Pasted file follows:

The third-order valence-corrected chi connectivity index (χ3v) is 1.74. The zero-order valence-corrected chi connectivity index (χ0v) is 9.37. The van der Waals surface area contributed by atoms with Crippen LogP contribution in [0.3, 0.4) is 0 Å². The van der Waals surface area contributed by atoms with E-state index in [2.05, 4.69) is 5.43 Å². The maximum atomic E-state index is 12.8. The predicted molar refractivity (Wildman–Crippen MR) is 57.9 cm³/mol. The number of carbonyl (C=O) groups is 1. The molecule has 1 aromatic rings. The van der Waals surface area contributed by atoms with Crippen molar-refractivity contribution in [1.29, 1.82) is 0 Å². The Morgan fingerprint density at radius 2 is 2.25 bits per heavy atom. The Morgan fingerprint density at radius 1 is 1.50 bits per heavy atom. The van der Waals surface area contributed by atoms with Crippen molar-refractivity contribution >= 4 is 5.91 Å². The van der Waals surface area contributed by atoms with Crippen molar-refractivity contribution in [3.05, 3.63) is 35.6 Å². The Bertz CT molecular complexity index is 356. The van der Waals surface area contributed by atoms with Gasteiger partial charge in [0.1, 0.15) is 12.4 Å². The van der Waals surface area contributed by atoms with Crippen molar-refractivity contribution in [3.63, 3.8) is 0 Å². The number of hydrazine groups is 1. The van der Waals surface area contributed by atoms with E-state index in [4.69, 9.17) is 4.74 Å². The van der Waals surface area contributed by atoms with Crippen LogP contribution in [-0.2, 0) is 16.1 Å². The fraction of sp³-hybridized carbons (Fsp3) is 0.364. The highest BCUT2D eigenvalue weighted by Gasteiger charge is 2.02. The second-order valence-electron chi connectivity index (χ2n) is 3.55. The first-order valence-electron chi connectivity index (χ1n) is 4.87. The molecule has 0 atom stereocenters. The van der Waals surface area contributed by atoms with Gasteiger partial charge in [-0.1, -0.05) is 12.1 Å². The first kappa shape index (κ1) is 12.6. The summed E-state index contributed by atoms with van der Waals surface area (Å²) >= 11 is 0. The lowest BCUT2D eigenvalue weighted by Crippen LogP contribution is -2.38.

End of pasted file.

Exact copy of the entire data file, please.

The third-order valence-corrected chi connectivity index (χ3v) is 1.74. The zero-order valence-corrected chi connectivity index (χ0v) is 9.37. The van der Waals surface area contributed by atoms with Crippen LogP contribution in [0.3, 0.4) is 0 Å². The van der Waals surface area contributed by atoms with E-state index in [2.05, 4.69) is 5.43 Å². The maximum atomic E-state index is 12.8. The predicted molar refractivity (Wildman–Crippen MR) is 57.9 cm³/mol. The number of carbonyl (C=O) groups is 1. The molecule has 1 aromatic rings. The van der Waals surface area contributed by atoms with Crippen molar-refractivity contribution in [1.29, 1.82) is 0 Å². The Morgan fingerprint density at radius 2 is 2.25 bits per heavy atom. The Morgan fingerprint density at radius 1 is 1.50 bits per heavy atom. The van der Waals surface area contributed by atoms with Crippen molar-refractivity contribution >= 4 is 5.91 Å². The van der Waals surface area contributed by atoms with Crippen molar-refractivity contribution in [3.05, 3.63) is 35.6 Å². The Bertz CT molecular complexity index is 356. The van der Waals surface area contributed by atoms with Gasteiger partial charge in [0.1, 0.15) is 12.4 Å². The van der Waals surface area contributed by atoms with Crippen molar-refractivity contribution in [3.63, 3.8) is 0 Å². The number of hydrazine groups is 1. The van der Waals surface area contributed by atoms with E-state index in [4.69, 9.17) is 4.74 Å². The van der Waals surface area contributed by atoms with Crippen LogP contribution in [-0.2, 0) is 16.1 Å². The fraction of sp³-hybridized carbons (Fsp3) is 0.364. The highest BCUT2D eigenvalue weighted by Gasteiger charge is 2.02. The second-order valence-electron chi connectivity index (χ2n) is 3.55. The first-order valence-electron chi connectivity index (χ1n) is 4.87. The molecule has 0 atom stereocenters. The van der Waals surface area contributed by atoms with Gasteiger partial charge in [-0.1, -0.05) is 12.1 Å². The first kappa shape index (κ1) is 12.6. The summed E-state index contributed by atoms with van der Waals surface area (Å²) >= 11 is 0. The lowest BCUT2D eigenvalue weighted by Crippen LogP contribution is -2.38.